Expected Virus Death Toll Increases Again

SK Ashby
Written by SK Ashby

The University of Washington model for projected deaths that has been widely circulated by states and the federal government was updated on Friday of last week with a projection that we'll see 140,000 by August, but the model had to be updated again just yesterday.

New cases are on the rise again and this prompted university researchers to update their model just three days later to project 145,000 deaths by August.

(Reuters) - University of Washington researchers estimated on Monday that 145,728 people could die of COVID-19 in the United States by August, raising their grim forecast by more than 5,000 fatalities in a matter of days.

On Friday, the widely cited Institute for Health Metrics and evaluation at the university projected 140,496 deaths by August from COVID-19, the respiratory illness caused by the coronavirus. Researchers did not give a reason for the abrupt revision.

The new estimate came on the same day that Texas reported its highest number of hospitalizations so far in the pandemic and 22 U.S. states showed at least a small uptick in the number of new confirmed cases, according to a count kept by Johns Hopkins University.

It's worth noting that the current increase in hospitalizations is not from infections that may have been spread through protests over the last week.

With an incubation period of about two weeks, and with infections leading to hospitalization up to a week or longer after symptoms appear, it's too soon for anyone infected at a protest to require hospitalization. New hospitalizations occurring today are from reopening the economy, not protests.

And speaking of protests -- epidemiologists who spoke to the Pew Research Center say police actions may be more responsible for spreading the virus than just the gathering of crowds alone. They say confining people in small spaces (like a jail) increases transmission and tear gas also spreads the virus.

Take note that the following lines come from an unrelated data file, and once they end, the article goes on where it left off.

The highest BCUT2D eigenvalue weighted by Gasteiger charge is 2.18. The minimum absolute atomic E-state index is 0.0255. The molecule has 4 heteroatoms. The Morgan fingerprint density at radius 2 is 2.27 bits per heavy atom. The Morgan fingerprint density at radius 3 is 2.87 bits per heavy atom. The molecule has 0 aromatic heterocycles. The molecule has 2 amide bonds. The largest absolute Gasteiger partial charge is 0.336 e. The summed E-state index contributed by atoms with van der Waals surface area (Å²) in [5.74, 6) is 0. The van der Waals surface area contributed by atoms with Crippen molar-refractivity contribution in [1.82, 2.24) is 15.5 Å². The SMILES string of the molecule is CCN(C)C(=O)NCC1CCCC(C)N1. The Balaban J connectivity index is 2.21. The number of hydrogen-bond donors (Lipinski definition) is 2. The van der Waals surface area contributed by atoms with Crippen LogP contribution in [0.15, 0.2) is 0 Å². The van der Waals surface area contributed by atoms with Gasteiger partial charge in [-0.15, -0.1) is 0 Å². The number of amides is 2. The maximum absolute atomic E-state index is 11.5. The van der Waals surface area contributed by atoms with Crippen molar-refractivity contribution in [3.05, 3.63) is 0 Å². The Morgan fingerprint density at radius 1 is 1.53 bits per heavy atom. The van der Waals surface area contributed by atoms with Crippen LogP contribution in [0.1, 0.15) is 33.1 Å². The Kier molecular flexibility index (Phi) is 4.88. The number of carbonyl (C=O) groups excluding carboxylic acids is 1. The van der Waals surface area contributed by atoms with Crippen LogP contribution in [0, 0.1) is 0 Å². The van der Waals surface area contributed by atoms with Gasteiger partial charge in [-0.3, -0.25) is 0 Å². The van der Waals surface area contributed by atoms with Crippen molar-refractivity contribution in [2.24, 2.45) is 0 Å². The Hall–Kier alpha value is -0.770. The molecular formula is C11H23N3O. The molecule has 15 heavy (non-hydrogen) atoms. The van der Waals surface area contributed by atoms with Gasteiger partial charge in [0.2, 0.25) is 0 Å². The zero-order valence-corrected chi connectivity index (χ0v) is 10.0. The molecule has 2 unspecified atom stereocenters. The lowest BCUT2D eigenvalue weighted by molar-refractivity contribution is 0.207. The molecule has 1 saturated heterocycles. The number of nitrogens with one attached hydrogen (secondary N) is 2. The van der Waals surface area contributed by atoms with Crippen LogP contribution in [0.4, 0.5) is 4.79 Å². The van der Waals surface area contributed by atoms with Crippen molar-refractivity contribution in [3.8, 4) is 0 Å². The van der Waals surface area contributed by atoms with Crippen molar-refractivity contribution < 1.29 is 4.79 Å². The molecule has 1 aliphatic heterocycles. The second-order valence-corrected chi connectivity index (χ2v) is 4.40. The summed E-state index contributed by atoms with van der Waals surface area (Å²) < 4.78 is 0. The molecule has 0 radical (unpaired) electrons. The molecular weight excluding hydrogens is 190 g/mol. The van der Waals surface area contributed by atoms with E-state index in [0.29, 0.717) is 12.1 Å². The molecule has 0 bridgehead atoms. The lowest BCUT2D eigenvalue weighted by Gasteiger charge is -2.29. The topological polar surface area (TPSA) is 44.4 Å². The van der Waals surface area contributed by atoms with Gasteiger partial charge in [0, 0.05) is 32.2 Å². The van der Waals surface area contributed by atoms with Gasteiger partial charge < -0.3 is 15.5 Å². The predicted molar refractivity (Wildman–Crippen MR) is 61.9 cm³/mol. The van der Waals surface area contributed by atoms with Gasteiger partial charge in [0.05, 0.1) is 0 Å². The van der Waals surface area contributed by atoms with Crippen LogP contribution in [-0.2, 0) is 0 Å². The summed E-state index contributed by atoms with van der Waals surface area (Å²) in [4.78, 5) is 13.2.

“The biggest concern for transmission at these protests is coming from the actions of the police,” said Dr. Eleanor Murray, an assistant professor of epidemiology at Boston University School of Public Health, in an email to Stateline. “Arresting people, packing them into transport vans and buses, and crowding them into cells are all very harmful from a transmission perspective.”

According to Buzzfeed, which surveyed 30 local police departments across the country, authorities have arrested at least 11,000 protesters in just over a week, a partial count of the nationwide total.

Dr. Bill Schaffner, an infectious disease specialist at the Vanderbilt University Medical Center, was surprised to hear the Buzzfeed tally.

“I had no idea it was anywhere close to that,” he said in an interview. “It has concerned me that some of these people were being put into buses and then undoubtedly placed for some period of time in holding cells. We know that jails and prisons have been the focus of the spread of the virus. [...]

[Tear gas] inflames the mucus membranes,” Schaffner said. “[Victims] might be susceptible to a lower dose of the virus being able to initiate the infection.

Research conducted in 2012 by the U.S. Army found that recruits exposed to tear gas were at a much higher risk for respiratory infection.

And tear gas induces violent coughing, an infection risk for others.

“There is strong concern among public health experts that the use of respiratory irritants like tear gas will increase transmission,” Murray said in her email.

Trump's belief that the coronavirus has been conquered and all he needs to worry about at this point is the economy may come back to bite him -- and unfortunately all of us -- later this summer. And the two are connected.

The World Health Organization says 136,000 new virus cases were reported worldwide on Sunday alone which was actually the highest daily total yet since the pandemic began.